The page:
It's not just in your head. There really is a bumper crop of baby bumps out there, from the famously fertile, like Heidi Klum, who, with her last child, flirted with her fourth set of stretch marks in five years, to the infamous Nadya "Octomom" Suleman, who bore eight babies at once even though she already had six other kids at home that she could barely afford to take care of.
In 2007 alone, American women birthed more than 4.3 million babies—the highest number ever. More than a quarter of those were to women having their third or fourth child, according to the Centers for Disease Control and Prevention. And despite the infertility freak-out the entire country seems to be currently engaged in, only a small number of these babies—perhaps 100,000—resulted from medical interventions such as in vitro fertilization, says Jamie Grifo, M.D., Ph.D., director of the division of reproductive endocrinology at the NYU School of Medicine.
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That doesn't mean that we're transforming into a nation of Duggars (the Arkansas family with 19 kids) and Novogratzes (the New York City clan of seven kids who are the focus of Bravo reality show "9 by Design")—the average number of children per American family is still hovering right around two.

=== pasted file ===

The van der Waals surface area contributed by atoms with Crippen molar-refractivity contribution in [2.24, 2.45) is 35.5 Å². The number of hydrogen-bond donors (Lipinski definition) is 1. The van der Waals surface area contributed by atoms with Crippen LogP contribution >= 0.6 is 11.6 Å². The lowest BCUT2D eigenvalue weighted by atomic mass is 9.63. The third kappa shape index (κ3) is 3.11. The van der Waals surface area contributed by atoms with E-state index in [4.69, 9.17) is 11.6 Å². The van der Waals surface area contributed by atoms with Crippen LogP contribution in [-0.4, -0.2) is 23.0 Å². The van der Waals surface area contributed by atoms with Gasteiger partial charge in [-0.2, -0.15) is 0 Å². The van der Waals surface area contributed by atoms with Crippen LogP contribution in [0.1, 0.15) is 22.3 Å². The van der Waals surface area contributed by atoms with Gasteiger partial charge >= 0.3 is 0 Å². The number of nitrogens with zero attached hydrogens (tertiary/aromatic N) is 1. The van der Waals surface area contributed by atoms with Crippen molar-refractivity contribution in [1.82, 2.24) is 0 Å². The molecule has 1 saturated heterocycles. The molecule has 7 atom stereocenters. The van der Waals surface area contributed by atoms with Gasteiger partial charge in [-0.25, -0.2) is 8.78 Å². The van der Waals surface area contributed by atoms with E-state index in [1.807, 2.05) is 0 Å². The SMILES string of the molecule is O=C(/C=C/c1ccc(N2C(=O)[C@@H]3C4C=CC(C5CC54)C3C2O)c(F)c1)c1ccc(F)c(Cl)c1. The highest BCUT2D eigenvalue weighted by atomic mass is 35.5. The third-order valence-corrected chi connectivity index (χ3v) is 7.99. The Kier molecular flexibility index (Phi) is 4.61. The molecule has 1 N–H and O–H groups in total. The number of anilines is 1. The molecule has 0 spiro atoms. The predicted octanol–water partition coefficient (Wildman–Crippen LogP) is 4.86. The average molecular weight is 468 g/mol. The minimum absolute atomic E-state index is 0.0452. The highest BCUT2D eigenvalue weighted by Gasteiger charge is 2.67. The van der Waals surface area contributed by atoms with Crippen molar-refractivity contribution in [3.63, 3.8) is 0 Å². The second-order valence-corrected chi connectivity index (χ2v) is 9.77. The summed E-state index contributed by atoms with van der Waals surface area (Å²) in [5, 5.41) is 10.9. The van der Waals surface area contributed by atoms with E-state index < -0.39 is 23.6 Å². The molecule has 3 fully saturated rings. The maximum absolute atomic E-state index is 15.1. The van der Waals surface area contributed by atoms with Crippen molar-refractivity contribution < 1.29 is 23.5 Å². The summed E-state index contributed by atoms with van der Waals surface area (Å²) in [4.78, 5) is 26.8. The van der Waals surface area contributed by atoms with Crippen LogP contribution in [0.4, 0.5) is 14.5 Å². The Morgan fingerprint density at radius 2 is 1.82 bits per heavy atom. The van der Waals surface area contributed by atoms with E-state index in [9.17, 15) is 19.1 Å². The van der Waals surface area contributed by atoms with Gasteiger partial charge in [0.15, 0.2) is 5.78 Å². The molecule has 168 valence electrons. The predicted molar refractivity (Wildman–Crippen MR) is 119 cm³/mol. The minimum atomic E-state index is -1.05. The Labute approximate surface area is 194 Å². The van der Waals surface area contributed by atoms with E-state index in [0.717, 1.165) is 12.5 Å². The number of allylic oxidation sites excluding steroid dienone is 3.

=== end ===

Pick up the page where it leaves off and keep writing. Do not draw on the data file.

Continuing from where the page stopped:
Still, certain mothers, like 31-year-old Meagan Francis, who is raising her flock of five in Michigan, have big broods because that's what they're used to. "I grew up in a relatively large family and always loved having lots of people around," she says. "So it's natural that I'd try to re-create that experience with my own family."
But it's not always quite so simple, psychologists say. Some women may like that pregnancy feeling a little too much, often driven to rapidly reproduce out of insecurity, a craving for attention or feelings of abandonment by their own parents.